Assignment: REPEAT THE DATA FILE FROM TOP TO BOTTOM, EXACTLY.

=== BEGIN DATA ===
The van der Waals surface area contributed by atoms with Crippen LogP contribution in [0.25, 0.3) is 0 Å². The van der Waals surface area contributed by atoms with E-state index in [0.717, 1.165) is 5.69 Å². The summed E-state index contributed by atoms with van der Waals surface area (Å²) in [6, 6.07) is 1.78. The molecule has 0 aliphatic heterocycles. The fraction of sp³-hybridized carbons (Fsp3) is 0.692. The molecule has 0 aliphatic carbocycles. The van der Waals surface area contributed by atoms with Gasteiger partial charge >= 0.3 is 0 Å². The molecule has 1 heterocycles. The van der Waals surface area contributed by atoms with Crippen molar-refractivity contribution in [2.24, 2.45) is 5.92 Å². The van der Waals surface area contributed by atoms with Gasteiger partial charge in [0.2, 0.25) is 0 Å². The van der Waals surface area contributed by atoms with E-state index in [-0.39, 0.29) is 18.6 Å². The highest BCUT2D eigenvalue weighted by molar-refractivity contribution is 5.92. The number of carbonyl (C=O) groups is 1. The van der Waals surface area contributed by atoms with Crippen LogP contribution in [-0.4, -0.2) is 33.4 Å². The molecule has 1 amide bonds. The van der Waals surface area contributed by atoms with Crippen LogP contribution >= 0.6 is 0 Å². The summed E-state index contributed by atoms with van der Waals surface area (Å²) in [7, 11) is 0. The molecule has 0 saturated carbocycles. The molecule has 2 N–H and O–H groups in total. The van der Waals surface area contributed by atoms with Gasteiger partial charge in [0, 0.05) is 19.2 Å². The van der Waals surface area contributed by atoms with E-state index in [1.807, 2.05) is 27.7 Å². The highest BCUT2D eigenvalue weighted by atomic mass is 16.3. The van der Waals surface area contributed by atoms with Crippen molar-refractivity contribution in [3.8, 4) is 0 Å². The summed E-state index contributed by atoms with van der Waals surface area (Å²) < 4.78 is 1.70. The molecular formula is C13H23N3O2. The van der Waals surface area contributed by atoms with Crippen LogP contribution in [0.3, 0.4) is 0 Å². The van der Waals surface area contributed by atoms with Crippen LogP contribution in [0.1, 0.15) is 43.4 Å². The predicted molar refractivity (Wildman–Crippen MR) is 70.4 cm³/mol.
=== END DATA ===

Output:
The van der Waals surface area contributed by atoms with Crippen LogP contribution in [0.25, 0.3) is 0 Å². The van der Waals surface area contributed by atoms with E-state index in [0.717, 1.165) is 5.69 Å². The summed E-state index contributed by atoms with van der Waals surface area (Å²) in [6, 6.07) is 1.78. The molecule has 0 aliphatic heterocycles. The fraction of sp³-hybridized carbons (Fsp3) is 0.692. The molecule has 0 aliphatic carbocycles. The van der Waals surface area contributed by atoms with Gasteiger partial charge >= 0.3 is 0 Å². The molecule has 1 heterocycles. The van der Waals surface area contributed by atoms with Crippen molar-refractivity contribution in [2.24, 2.45) is 5.92 Å². The van der Waals surface area contributed by atoms with Gasteiger partial charge in [0.2, 0.25) is 0 Å². The van der Waals surface area contributed by atoms with E-state index in [-0.39, 0.29) is 18.6 Å². The highest BCUT2D eigenvalue weighted by molar-refractivity contribution is 5.92. The number of carbonyl (C=O) groups is 1. The van der Waals surface area contributed by atoms with Crippen LogP contribution in [-0.4, -0.2) is 33.4 Å². The molecule has 1 amide bonds. The van der Waals surface area contributed by atoms with Crippen LogP contribution >= 0.6 is 0 Å². The summed E-state index contributed by atoms with van der Waals surface area (Å²) in [7, 11) is 0. The molecule has 0 saturated carbocycles. The molecule has 2 N–H and O–H groups in total. The van der Waals surface area contributed by atoms with Gasteiger partial charge in [0, 0.05) is 19.2 Å². The van der Waals surface area contributed by atoms with E-state index in [1.807, 2.05) is 27.7 Å². The highest BCUT2D eigenvalue weighted by atomic mass is 16.3. The van der Waals surface area contributed by atoms with Crippen molar-refractivity contribution in [3.8, 4) is 0 Å². The summed E-state index contributed by atoms with van der Waals surface area (Å²) < 4.78 is 1.70. The molecular formula is C13H23N3O2. The van der Waals surface area contributed by atoms with Crippen LogP contribution in [0.3, 0.4) is 0 Å². The van der Waals surface area contributed by atoms with Crippen LogP contribution in [0.1, 0.15) is 43.4 Å². The predicted molar refractivity (Wildman–Crippen MR) is 70.4 cm³/mol.